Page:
Another story of Gaza is that of the plastic and contemporary arts scene. Like literature, art was part of the national struggle against the occupation. I still remember the scene in 1983 when the niece of the highly acclaimed artist Fathi Gabin was shot and all the camp erupted in protest. Fathi Gabin depicted the funeral of his niece in full details. Gabin, one of the greatest modern Palestinian artists, is my neighbor in Jabalia Camp. I grew up seeing his paintings hung in houses in the camp. His paintings depicted life in the villages from where the refugees were deported. His paintings are known all over Palestine. They were used by the political and resistance movements in the seventies and eighties as posters to provoke people to resist the occupation. He was arrested many times, including a six-month sentence for using the colors black, white, red and green in one of his paintings.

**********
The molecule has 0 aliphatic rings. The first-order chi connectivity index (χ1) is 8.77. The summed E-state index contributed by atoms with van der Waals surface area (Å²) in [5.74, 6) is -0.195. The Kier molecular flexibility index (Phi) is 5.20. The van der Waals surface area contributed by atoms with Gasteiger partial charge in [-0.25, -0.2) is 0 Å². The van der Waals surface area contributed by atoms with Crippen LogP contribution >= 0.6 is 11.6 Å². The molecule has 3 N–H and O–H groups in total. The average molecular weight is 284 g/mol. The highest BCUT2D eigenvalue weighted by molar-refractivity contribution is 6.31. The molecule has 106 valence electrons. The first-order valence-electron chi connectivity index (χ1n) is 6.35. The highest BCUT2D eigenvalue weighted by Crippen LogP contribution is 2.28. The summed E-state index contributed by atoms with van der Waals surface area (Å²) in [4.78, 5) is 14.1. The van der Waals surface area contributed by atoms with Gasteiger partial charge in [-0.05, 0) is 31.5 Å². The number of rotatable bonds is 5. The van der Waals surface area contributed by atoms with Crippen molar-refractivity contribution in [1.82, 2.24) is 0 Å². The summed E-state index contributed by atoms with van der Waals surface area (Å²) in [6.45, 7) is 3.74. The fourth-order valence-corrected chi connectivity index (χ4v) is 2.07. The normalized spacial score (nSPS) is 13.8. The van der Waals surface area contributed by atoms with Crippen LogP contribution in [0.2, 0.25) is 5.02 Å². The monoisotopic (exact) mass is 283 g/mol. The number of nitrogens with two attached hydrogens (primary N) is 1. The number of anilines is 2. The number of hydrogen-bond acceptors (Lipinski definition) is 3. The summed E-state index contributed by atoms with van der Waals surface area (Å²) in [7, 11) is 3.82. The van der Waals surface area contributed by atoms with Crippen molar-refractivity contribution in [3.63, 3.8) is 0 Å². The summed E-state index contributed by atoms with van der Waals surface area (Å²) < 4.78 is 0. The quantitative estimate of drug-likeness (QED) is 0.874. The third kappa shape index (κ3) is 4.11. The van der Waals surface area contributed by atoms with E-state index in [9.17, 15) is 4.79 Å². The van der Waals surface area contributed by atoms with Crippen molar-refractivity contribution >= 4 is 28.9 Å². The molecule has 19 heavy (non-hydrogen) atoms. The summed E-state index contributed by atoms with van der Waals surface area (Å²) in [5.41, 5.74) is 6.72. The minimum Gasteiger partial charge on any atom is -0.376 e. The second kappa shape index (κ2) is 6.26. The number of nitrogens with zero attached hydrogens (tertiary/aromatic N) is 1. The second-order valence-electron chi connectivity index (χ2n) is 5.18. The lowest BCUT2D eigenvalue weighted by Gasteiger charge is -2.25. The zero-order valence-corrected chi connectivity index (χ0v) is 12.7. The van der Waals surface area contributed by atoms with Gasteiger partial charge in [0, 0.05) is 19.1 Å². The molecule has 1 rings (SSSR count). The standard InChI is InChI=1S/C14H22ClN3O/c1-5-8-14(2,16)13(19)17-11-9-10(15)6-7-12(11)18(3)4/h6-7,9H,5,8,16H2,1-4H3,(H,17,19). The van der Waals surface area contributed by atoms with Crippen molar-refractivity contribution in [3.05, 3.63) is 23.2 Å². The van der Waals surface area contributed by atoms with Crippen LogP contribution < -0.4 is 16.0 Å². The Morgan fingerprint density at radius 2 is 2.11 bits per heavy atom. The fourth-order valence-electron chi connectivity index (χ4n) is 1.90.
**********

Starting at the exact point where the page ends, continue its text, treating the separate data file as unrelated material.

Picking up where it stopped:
Gaza contributed many important artists to Palestine’s plastic art scene including Tayser Barakat, Mohamd Maqusi, Fayiz Sirsawi, Mohammad al-Hawajiri and Tayser Batninj, among others. Batniji, who now lives in Paris, started performance and installation arts in Gaza. His work ” Breaking News” about the first year of the Second Intifada was pioneering. He presented the negatives of photos of hundreds of people killed during the intifada on a wall. In another room he showed a video of butchers cutting meat. In his next work, titled “Transit,” Batniji showed 5 videos of his attempts to get inside Gaza after a trip he made outside.